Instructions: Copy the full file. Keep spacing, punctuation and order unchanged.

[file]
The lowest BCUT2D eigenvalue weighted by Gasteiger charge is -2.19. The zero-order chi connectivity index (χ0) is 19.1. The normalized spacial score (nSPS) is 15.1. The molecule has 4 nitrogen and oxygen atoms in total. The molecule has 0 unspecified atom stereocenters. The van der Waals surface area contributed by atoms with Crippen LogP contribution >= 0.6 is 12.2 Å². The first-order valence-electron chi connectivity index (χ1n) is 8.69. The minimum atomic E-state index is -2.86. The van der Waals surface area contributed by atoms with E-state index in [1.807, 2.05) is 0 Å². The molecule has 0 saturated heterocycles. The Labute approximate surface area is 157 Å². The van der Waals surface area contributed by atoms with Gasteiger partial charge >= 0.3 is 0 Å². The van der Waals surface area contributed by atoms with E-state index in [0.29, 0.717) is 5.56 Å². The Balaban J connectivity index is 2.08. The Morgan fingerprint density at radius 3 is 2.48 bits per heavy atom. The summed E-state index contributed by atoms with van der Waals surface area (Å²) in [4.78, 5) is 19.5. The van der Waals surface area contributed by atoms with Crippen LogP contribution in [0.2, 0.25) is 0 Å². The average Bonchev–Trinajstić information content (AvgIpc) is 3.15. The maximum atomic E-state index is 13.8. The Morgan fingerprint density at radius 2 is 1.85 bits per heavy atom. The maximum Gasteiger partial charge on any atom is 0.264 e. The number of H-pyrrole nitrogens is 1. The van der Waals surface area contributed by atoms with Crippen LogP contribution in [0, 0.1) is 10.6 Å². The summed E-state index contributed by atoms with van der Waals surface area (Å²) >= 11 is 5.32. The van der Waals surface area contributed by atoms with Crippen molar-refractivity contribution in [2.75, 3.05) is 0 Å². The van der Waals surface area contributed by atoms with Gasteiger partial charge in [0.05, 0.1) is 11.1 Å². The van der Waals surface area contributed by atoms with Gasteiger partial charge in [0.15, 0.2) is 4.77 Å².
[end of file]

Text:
The lowest BCUT2D eigenvalue weighted by Gasteiger charge is -2.19. The zero-order chi connectivity index (χ0) is 19.1. The normalized spacial score (nSPS) is 15.1. The molecule has 4 nitrogen and oxygen atoms in total. The molecule has 0 unspecified atom stereocenters. The van der Waals surface area contributed by atoms with Crippen LogP contribution >= 0.6 is 12.2 Å². The first-order valence-electron chi connectivity index (χ1n) is 8.69. The minimum atomic E-state index is -2.86. The van der Waals surface area contributed by atoms with E-state index in [1.807, 2.05) is 0 Å². The molecule has 0 saturated heterocycles. The Labute approximate surface area is 157 Å². The van der Waals surface area contributed by atoms with Gasteiger partial charge >= 0.3 is 0 Å². The van der Waals surface area contributed by atoms with E-state index in [0.29, 0.717) is 5.56 Å². The Balaban J connectivity index is 2.08. The Morgan fingerprint density at radius 3 is 2.48 bits per heavy atom. The summed E-state index contributed by atoms with van der Waals surface area (Å²) in [4.78, 5) is 19.5. The van der Waals surface area contributed by atoms with Crippen LogP contribution in [0.2, 0.25) is 0 Å². The average Bonchev–Trinajstić information content (AvgIpc) is 3.15. The maximum atomic E-state index is 13.8. The Morgan fingerprint density at radius 2 is 1.85 bits per heavy atom. The maximum Gasteiger partial charge on any atom is 0.264 e. The number of H-pyrrole nitrogens is 1. The van der Waals surface area contributed by atoms with Crippen LogP contribution in [0, 0.1) is 10.6 Å². The summed E-state index contributed by atoms with van der Waals surface area (Å²) >= 11 is 5.32. The van der Waals surface area contributed by atoms with Crippen molar-refractivity contribution in [2.75, 3.05) is 0 Å². The van der Waals surface area contributed by atoms with Gasteiger partial charge in [0.05, 0.1) is 11.1 Å². The van der Waals surface area contributed by atoms with Gasteiger partial charge in [0.15, 0.2) is 4.77 Å².